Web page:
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A Heisman primary yields no early leader

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By GARY SHELTON, Times Sports Columnist

© St. Petersburg Times
published September 8, 2002


GAINESVILLE -- The game began with thoughts of the Heisman Trophy. It ended that way, too.

Today, for instance, it is possible to imagine the hallowed trophy, strong and determined, with one arm cradling the football and the other stretched out to ward off any competition.

Then you imagine the Heisman Trophy dropping the ball, reaching both hands to its face and covering its eyes.

This just in from the Heisman committee: Never mind.

In the first primary in the race for college football's grandest individual award, Miami's Ken Dorsey was below average, and Florida's Rex Grossman was worse than that. This was disappointing. And even more disappointing. The world expected fireworks. It got implosions.

In the end, Dorsey's Miami team won big against Florida, 41-16, but that was more of a tribute to a program than a player. The Hurricanes are a great team, and they have an okay quarterback.

But the Heisman? The award for the best player in the country?

Come on.

Face it. Miami is a great team and if Saturday was any indication, it has reloaded every chamber. Before the year is over this team might be as good as last year's, which might have been as good as any UM team. So if the academy insists on presenting a Heisman to the 'Canes, there are a lot of places you can put it.

Give it to tailback Willis McGahee, for instance, who is a newborn star. Or to brutish tackle Vernon Carey, who could block Mount McKinley if ever there is an avalanche. Or linebacker Jonathan Vilma. Or you could just toss it in the middle of that defensive line and, once the growling is complete, let the survivor keep it.

Dorsey? The guy looks good with a winning scoreboard over his shoulder. National championship rings look good on his hand. And he's been at the wheel for 28 victories in 29 starts.

But is Dorsey the best player in the country?

Heck, is he the best player on his team?

This was supposed to be the game in which Dorsey or Grossman surged to the early lead in the Heisman race. After all, Grossman was second last year, Dorsey third. It was supposed to be one of those high-noon, middle-of-the-street showdowns. Instead, one gunslinger shot the barkeep and the school marm, and the other shot the kindly doc and the blacksmith.

Grossman, harassed and pounded by the UM defensive line for much of the night, hit 19 of 45 passes for 191 yards and no touchdowns. Dorsey was slightly better, hitting 16 of 32 for 202 yards. Dorsey threw three interceptions. Grossman threw two and had a third nullified by penalty.

Then there was this: At a point in the game when Miami was threatening to run away with it, Dorsey had an interception returned for a touchdown.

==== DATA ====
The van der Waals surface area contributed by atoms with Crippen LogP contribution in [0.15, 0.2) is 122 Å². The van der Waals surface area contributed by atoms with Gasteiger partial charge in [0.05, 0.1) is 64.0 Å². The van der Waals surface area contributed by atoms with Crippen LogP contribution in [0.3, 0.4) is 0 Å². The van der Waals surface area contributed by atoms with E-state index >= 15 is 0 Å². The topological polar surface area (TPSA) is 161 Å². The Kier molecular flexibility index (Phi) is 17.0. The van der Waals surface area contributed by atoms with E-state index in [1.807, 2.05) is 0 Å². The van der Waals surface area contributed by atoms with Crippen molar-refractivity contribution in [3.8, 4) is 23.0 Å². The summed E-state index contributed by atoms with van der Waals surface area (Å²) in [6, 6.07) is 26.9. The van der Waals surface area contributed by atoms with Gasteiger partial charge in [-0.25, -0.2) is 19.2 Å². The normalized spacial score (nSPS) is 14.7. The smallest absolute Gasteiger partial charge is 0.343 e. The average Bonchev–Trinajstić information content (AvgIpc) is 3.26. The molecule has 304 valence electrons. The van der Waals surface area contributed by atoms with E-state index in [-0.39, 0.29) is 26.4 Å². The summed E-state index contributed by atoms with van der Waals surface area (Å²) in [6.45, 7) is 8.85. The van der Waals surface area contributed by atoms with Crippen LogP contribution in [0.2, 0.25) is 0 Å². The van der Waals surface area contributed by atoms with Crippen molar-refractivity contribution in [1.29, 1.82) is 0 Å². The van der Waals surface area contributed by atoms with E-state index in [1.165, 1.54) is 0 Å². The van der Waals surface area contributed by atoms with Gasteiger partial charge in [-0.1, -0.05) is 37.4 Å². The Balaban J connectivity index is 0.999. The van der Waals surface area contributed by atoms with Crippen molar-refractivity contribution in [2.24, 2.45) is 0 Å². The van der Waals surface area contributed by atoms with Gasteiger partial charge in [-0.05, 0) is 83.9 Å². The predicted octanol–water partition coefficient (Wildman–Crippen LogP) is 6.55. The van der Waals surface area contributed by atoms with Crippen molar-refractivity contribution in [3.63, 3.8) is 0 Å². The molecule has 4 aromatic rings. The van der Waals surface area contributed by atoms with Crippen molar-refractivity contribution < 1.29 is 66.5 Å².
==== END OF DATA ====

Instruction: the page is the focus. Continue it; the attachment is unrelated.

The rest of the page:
A few minutes later, when Florida had a chance to get back in the game, Grossman had an interception returned for a touchdown.

"I made a few errors that cost us in our comeback, and I take full blame for it," Grossman said.

Dorsey made some mistakes too. At times, he looks awkward and unsettled. At times, he seems to be carried by his team, rather than the other way around. Even his coach, Larry Coker, talked about Dorsey making atypical judgment errors.

"I played well enough to win," Dorsey said.

And that's the point. Dorsey did play well enough to win. Again. He is a remarkable calming presence to his team, and he has a knack for making the big play. He did throw for four touchdowns against the Gators. But the Heisman?

Look, Dorsey wins too much to rip. But it isn't really a knock to suggest someone isn't the finest player in America. The guy is steady. He keeps the keel even. But is that enough for a Heisman?

The thing is, that's the way the Heisman works. There seems to be some sort of agreement that the quarterback on a great team is an automatic leader, whether he is the key component to his team or just one of the sprockets. It's a flawed system that sometimes gives its award to a flawed player. (See: Torretta, Gino).

Perhaps the Heisman committee should give its award to Miami center Brett Romberg. Or at least ask him what he thinks of the race after Saturday's game.

Romberg hesitates, then says: "Who are the other contenders?"

Good question. Who is there to challenge Dorsey? Byron Leftwich at Marshall? Can you win the Heisman from Marshall? Jason Gesser at Washington State? Will anyone see him? Chris Simms at Texas? Will his team win enough? Grossman? Can his team rebound?

That's why, despite this night, Dorsey still has a chance. The Heisman is like that. It rewards the glory positions at the glory schools. If Miami wins at Tennessee, at FSU, against Virginia Tech, then Dorsey will emerge as the safe choice.

And if the voters decide he doesn't deserve it?

Then he'll just have to settle for another national championship trophy. Poor guy.

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